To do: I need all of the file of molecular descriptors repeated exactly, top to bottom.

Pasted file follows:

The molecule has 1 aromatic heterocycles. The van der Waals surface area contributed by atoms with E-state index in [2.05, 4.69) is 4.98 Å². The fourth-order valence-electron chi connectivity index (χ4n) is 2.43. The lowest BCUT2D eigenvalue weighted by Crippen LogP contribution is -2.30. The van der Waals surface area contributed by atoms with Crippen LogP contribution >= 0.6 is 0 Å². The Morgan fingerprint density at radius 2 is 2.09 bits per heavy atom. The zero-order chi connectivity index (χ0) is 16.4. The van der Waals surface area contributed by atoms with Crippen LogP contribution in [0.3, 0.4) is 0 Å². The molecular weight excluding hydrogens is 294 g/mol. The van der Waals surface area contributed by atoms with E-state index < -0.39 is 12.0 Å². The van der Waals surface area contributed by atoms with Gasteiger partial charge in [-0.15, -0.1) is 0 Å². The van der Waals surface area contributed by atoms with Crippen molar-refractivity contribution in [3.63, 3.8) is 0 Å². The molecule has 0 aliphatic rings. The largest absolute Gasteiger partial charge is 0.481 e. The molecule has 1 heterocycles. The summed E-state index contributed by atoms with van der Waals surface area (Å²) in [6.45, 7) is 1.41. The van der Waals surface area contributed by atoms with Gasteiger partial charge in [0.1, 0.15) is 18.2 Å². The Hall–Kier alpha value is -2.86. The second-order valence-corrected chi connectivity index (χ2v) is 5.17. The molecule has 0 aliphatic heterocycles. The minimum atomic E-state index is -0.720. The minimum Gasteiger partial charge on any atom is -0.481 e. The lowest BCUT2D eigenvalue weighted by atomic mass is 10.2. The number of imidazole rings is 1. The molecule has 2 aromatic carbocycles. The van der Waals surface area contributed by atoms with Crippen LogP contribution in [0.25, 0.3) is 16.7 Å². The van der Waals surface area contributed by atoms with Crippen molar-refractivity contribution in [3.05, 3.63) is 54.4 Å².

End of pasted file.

The molecule has 1 aromatic heterocycles. The van der Waals surface area contributed by atoms with E-state index in [2.05, 4.69) is 4.98 Å². The fourth-order valence-electron chi connectivity index (χ4n) is 2.43. The lowest BCUT2D eigenvalue weighted by Crippen LogP contribution is -2.30. The van der Waals surface area contributed by atoms with Crippen LogP contribution >= 0.6 is 0 Å². The Morgan fingerprint density at radius 2 is 2.09 bits per heavy atom. The zero-order chi connectivity index (χ0) is 16.4. The van der Waals surface area contributed by atoms with Crippen LogP contribution in [0.3, 0.4) is 0 Å². The molecular weight excluding hydrogens is 294 g/mol. The van der Waals surface area contributed by atoms with E-state index < -0.39 is 12.0 Å². The van der Waals surface area contributed by atoms with Gasteiger partial charge in [-0.15, -0.1) is 0 Å². The van der Waals surface area contributed by atoms with Crippen molar-refractivity contribution in [3.63, 3.8) is 0 Å². The molecule has 0 aliphatic rings. The largest absolute Gasteiger partial charge is 0.481 e. The molecule has 1 heterocycles. The summed E-state index contributed by atoms with van der Waals surface area (Å²) in [6.45, 7) is 1.41. The van der Waals surface area contributed by atoms with Gasteiger partial charge in [0.1, 0.15) is 18.2 Å². The Hall–Kier alpha value is -2.86. The second-order valence-corrected chi connectivity index (χ2v) is 5.17. The molecule has 0 aliphatic heterocycles. The minimum atomic E-state index is -0.720. The minimum Gasteiger partial charge on any atom is -0.481 e. The lowest BCUT2D eigenvalue weighted by atomic mass is 10.2. The number of imidazole rings is 1. The molecule has 2 aromatic carbocycles. The van der Waals surface area contributed by atoms with Crippen LogP contribution in [0.25, 0.3) is 16.7 Å². The van der Waals surface area contributed by atoms with Crippen molar-refractivity contribution in [3.05, 3.63) is 54.4 Å².